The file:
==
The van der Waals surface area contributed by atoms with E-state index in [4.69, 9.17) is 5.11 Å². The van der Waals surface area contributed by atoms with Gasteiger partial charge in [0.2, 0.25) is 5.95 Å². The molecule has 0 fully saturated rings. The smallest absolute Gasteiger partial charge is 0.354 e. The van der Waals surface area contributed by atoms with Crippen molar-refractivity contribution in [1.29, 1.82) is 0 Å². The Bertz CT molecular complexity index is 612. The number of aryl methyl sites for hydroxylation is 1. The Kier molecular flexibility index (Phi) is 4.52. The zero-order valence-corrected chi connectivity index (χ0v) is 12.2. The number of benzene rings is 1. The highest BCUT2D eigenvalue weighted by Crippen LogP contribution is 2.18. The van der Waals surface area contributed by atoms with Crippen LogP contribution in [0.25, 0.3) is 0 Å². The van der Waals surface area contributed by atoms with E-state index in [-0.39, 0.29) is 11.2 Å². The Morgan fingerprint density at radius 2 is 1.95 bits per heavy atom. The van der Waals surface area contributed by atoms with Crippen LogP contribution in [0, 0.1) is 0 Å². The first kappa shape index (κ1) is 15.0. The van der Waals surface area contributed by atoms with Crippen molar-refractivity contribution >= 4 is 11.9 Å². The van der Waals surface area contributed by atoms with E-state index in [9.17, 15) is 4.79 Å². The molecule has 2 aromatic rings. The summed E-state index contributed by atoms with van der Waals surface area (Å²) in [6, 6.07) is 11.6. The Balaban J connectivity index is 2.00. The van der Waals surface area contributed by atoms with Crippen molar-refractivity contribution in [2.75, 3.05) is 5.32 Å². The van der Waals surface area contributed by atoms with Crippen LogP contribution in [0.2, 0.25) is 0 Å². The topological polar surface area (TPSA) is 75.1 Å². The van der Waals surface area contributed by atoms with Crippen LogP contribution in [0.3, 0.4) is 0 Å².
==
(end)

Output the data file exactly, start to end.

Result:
The van der Waals surface area contributed by atoms with E-state index in [4.69, 9.17) is 5.11 Å². The van der Waals surface area contributed by atoms with Gasteiger partial charge in [0.2, 0.25) is 5.95 Å². The molecule has 0 fully saturated rings. The smallest absolute Gasteiger partial charge is 0.354 e. The van der Waals surface area contributed by atoms with Crippen molar-refractivity contribution in [1.29, 1.82) is 0 Å². The Bertz CT molecular complexity index is 612. The number of aryl methyl sites for hydroxylation is 1. The Kier molecular flexibility index (Phi) is 4.52. The zero-order valence-corrected chi connectivity index (χ0v) is 12.2. The number of benzene rings is 1. The highest BCUT2D eigenvalue weighted by Crippen LogP contribution is 2.18. The van der Waals surface area contributed by atoms with Crippen LogP contribution in [0.25, 0.3) is 0 Å². The van der Waals surface area contributed by atoms with E-state index in [-0.39, 0.29) is 11.2 Å². The Morgan fingerprint density at radius 2 is 1.95 bits per heavy atom. The van der Waals surface area contributed by atoms with Crippen LogP contribution in [0, 0.1) is 0 Å². The first kappa shape index (κ1) is 15.0. The van der Waals surface area contributed by atoms with Crippen molar-refractivity contribution >= 4 is 11.9 Å². The van der Waals surface area contributed by atoms with E-state index in [9.17, 15) is 4.79 Å². The molecule has 2 aromatic rings. The summed E-state index contributed by atoms with van der Waals surface area (Å²) in [6, 6.07) is 11.6. The Balaban J connectivity index is 2.00. The van der Waals surface area contributed by atoms with Crippen molar-refractivity contribution in [2.75, 3.05) is 5.32 Å². The van der Waals surface area contributed by atoms with Crippen LogP contribution in [0.2, 0.25) is 0 Å². The topological polar surface area (TPSA) is 75.1 Å². The van der Waals surface area contributed by atoms with Crippen LogP contribution in [0.3, 0.4) is 0 Å².